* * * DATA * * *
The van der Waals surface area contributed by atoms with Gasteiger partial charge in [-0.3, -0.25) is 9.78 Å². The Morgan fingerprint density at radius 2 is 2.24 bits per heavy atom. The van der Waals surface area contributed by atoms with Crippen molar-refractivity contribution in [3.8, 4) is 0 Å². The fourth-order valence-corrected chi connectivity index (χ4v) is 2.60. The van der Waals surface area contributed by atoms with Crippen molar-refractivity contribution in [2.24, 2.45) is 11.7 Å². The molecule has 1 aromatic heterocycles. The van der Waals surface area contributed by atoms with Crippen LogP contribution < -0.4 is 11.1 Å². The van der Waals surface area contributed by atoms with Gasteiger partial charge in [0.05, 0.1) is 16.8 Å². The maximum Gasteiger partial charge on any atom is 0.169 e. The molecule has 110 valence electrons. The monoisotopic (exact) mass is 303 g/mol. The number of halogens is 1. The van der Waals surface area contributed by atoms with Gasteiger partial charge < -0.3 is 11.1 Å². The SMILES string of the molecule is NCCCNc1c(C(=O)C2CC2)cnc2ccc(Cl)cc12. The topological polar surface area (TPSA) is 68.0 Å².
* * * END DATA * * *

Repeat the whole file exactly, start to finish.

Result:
The van der Waals surface area contributed by atoms with Gasteiger partial charge in [-0.3, -0.25) is 9.78 Å². The Morgan fingerprint density at radius 2 is 2.24 bits per heavy atom. The van der Waals surface area contributed by atoms with Crippen molar-refractivity contribution in [3.8, 4) is 0 Å². The fourth-order valence-corrected chi connectivity index (χ4v) is 2.60. The van der Waals surface area contributed by atoms with Crippen molar-refractivity contribution in [2.24, 2.45) is 11.7 Å². The molecule has 1 aromatic heterocycles. The van der Waals surface area contributed by atoms with Crippen LogP contribution < -0.4 is 11.1 Å². The van der Waals surface area contributed by atoms with Gasteiger partial charge in [0.05, 0.1) is 16.8 Å². The maximum Gasteiger partial charge on any atom is 0.169 e. The molecule has 110 valence electrons. The monoisotopic (exact) mass is 303 g/mol. The number of halogens is 1. The van der Waals surface area contributed by atoms with Gasteiger partial charge < -0.3 is 11.1 Å². The SMILES string of the molecule is NCCCNc1c(C(=O)C2CC2)cnc2ccc(Cl)cc12. The topological polar surface area (TPSA) is 68.0 Å².